Spring 2018

Shockers in Motion

Bobby Gandu '02/06 heads up ever-expanding undergraduate recruiting efforts at Wichita State.


Recruitment efforts at Wichita State have certainly taken up new forms and messages through the years, and the pace of outreach seems ever faster, covering ever wider territories. But, at heart, recruiting students to the university atop Fairmount Hill is, well – as they say, “Plus ça change, plus c’est la même chose.” The more it changes, the more it’s the same thing. And the constant here is WSU’s unmistakeable Shocker touch.

Bobby Gandu '02/06, director of Wichita State's Office of Undergraduate Admissions, at right, heads up the wide array of admissions activities. Among his 75-person staff are four full-time, out-of-town representatives, one of whom is Dana Bolar '87, above middle, whose home territory is Kansas City, Kan.

Bobby Gandu ’02/06, director of Wichita State’s Office of Undergraduate Admissions, heads up the wide array of admissions activities. Among his 75-person staff are four full-time, out-of-town representatives, one of whom is Dana Bolar ’87, whose home territory is Kansas City, Kan.

When it comes to discovering the right college destination for a high school or transfer student, there is no substitute for being on campus. The sights, sounds and energy of a university like Wichita State are impossible to replicate – although Bobby Gandu’s @wheatweet Twitter account gives it a good run.

Gandu ’02/06, WSU’s undergraduate admissions director since 2007, earned his bachelor’s degree in marketing and understands the art of promotion. His social media is a Shocker information hub. Want to know what’s going on at the Office of Undergraduate Admissions inside the Marcus Welcome Center? Who received a big scholarship? What museum recently opened on campus? Where did WuShock crash a future Shocker’s high school graduation party? You’ll find it there.

Prospective undergraduates are inundated with recruitment materials from scores of academic institutions, and WSU – where Gandu oversees some 75 full-time, part-time and student employees in admissions – must cut through the clutter to recruit successfully. To spread the message about Wichita State’s strong traditional academic programs, unique majoring options, and applied learning experiences across disciplines, Gandu and his team use all they can from social media and colorful printed items at college fairs, to fast-paced YouTube videos and campus visits.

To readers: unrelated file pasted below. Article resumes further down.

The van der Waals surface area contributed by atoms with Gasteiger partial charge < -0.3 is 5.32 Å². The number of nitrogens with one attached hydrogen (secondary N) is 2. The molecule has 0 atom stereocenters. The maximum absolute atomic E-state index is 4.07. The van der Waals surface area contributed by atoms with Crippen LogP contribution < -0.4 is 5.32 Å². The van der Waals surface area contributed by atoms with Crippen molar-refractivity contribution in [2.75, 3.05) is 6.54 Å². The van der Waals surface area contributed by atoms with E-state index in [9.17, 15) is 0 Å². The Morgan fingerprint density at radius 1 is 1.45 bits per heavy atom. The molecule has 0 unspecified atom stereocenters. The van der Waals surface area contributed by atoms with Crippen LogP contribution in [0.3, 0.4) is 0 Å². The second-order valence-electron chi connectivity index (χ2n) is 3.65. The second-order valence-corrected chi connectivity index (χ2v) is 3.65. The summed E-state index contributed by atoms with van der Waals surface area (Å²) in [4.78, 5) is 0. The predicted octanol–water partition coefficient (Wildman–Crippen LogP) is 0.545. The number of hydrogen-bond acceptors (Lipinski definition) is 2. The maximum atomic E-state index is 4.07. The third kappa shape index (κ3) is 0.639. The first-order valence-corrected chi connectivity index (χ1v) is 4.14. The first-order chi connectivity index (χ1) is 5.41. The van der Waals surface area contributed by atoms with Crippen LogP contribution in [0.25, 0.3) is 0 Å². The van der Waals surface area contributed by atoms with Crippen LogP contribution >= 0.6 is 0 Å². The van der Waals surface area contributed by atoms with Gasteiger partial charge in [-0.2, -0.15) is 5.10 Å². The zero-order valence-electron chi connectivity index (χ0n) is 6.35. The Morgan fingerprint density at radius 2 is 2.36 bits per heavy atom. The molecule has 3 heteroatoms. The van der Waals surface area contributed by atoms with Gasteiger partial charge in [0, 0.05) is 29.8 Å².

The Information Age has shifted into a higher gear since Gandu was looking at colleges as a senior at Topeka’s Highland Park High School. There was no WSU Innovation Campus, developing under the watch of President John Bardo. But Gandu still wants students to feel as welcome to the Shocker family as he did 20 years ago when he grudgingly took his father’s advice to attend a dinner WSU hosted in his hometown. “I know, to this day, the people who sat with me at that table and just spent a lot of time talking to me about Wichita State and what it had to offer,” Gandu says. “That personal touch carried forward when I came to campus. People knew who I was and I couldn’t believe they remembered my name.”

Now, Gandu leads a department that is on pace to help WSU set a freshman enrollment record for the third consecutive fall semester. The university has been the state’s top transfer destination of Kansas community college students for seven years in a row. Minority enrollment has climbed almost 5 percent over a five-year period. And Wichita State has expanded its admissions outreach along Interstate 35 from Kansas City to the Dallas-Fort Worth area.

“Absolutely a lot of things have changed, and it’s hyper-competitive now among the colleges and universities,” Gandu says. “But a lot of things have stayed the same in the sense that as a student, you can tell when someone is really taking an interest in you.”

Local Attractions

The Fall 2017 class of 1,436 freshman was the largest in the university’s history, up from 1,391 the previous year. Recruiters made progress locally with WSU promotions at high school basketball games. They set up information tables, held drawings for Shocker tickets, and distributed foam fingers with high school logos on one side and WSU on the other. The admissions office also established a team of diversity interns to assist in the recruitment of underrepresented students. The interns conducted “Shocker Sessions” at Wichita public schools to inform high school students about the college search process.

Wichita State saw a 10.9 percent increase in registered students from Wichita public schools between the 2016 and 2017 fall semesters.

Another statistic that yielded smiles across campus arrived this spring. For 

the third consecutive year, more graduates of Wichita East High School’s respected International Baccalaureate program (26) are choosing to attend WSU this fall than all other Kansas universities combined (13).

The university’s success as a transfer destination is aided by its proximity to community colleges. Gandu says Butler Community College in El Dorado sends approximately 400 graduates to WSU annually, and he is quick to credit Neal Hoelting, the admissions team’s community college coordinator who previously worked at two-year schools in Kansas. By offering competitive transfer scholarships and articulating equivalency proportions for transfer credits, WSU has connected in a big way. “If you’ve taken X class, we can tell you exactly how it’s going to come in at Wichita State,” he reports. “We put that all online so that a student doesn’t have to come to campus and sit down with an academic adviser to figure that out.”